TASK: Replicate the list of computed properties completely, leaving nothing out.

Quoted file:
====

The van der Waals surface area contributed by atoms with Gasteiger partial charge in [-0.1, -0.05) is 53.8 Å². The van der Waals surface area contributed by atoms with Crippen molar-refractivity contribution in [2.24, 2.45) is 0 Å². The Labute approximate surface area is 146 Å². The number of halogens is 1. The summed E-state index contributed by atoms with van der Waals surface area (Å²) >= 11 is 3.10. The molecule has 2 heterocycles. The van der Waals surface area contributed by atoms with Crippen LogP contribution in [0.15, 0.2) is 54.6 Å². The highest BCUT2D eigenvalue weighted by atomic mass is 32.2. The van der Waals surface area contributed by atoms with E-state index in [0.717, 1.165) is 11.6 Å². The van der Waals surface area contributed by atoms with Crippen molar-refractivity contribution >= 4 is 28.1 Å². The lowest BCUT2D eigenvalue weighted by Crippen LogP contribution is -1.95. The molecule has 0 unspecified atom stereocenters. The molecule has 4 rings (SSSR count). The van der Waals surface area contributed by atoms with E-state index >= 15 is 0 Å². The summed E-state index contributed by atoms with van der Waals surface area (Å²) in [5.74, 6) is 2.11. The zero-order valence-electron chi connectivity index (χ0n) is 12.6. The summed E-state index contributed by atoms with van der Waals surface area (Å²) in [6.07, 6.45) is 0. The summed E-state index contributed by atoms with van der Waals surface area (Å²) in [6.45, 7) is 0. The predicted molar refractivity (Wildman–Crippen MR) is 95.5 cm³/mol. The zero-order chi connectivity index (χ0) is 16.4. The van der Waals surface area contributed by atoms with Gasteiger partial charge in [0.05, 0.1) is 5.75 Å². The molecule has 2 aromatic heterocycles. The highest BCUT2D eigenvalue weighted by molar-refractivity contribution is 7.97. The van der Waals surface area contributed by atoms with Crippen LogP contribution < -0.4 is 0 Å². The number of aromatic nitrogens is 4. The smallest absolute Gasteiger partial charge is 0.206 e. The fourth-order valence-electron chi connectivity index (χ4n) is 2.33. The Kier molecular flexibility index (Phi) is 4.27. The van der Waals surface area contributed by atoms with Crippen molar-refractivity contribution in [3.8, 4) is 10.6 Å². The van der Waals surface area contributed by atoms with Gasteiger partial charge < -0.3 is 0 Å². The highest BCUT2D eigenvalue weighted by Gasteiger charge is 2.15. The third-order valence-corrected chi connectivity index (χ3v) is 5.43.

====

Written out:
The van der Waals surface area contributed by atoms with Gasteiger partial charge in [-0.1, -0.05) is 53.8 Å². The van der Waals surface area contributed by atoms with Crippen molar-refractivity contribution in [2.24, 2.45) is 0 Å². The Labute approximate surface area is 146 Å². The number of halogens is 1. The summed E-state index contributed by atoms with van der Waals surface area (Å²) >= 11 is 3.10. The molecule has 2 heterocycles. The van der Waals surface area contributed by atoms with Crippen LogP contribution in [0.15, 0.2) is 54.6 Å². The highest BCUT2D eigenvalue weighted by atomic mass is 32.2. The van der Waals surface area contributed by atoms with E-state index in [0.717, 1.165) is 11.6 Å². The van der Waals surface area contributed by atoms with Crippen molar-refractivity contribution >= 4 is 28.1 Å². The lowest BCUT2D eigenvalue weighted by Crippen LogP contribution is -1.95. The molecule has 0 unspecified atom stereocenters. The molecule has 4 rings (SSSR count). The van der Waals surface area contributed by atoms with E-state index >= 15 is 0 Å². The summed E-state index contributed by atoms with van der Waals surface area (Å²) in [5.74, 6) is 2.11. The zero-order valence-electron chi connectivity index (χ0n) is 12.6. The summed E-state index contributed by atoms with van der Waals surface area (Å²) in [6.07, 6.45) is 0. The summed E-state index contributed by atoms with van der Waals surface area (Å²) in [6.45, 7) is 0. The predicted molar refractivity (Wildman–Crippen MR) is 95.5 cm³/mol. The zero-order chi connectivity index (χ0) is 16.4. The van der Waals surface area contributed by atoms with Gasteiger partial charge in [0.05, 0.1) is 5.75 Å². The molecule has 2 aromatic heterocycles. The highest BCUT2D eigenvalue weighted by molar-refractivity contribution is 7.97. The van der Waals surface area contributed by atoms with Crippen LogP contribution < -0.4 is 0 Å². The number of aromatic nitrogens is 4. The smallest absolute Gasteiger partial charge is 0.206 e. The fourth-order valence-electron chi connectivity index (χ4n) is 2.33. The Kier molecular flexibility index (Phi) is 4.27. The van der Waals surface area contributed by atoms with Crippen molar-refractivity contribution in [3.8, 4) is 10.6 Å². The van der Waals surface area contributed by atoms with Gasteiger partial charge < -0.3 is 0 Å². The highest BCUT2D eigenvalue weighted by Gasteiger charge is 2.15. The third-order valence-corrected chi connectivity index (χ3v) is 5.43.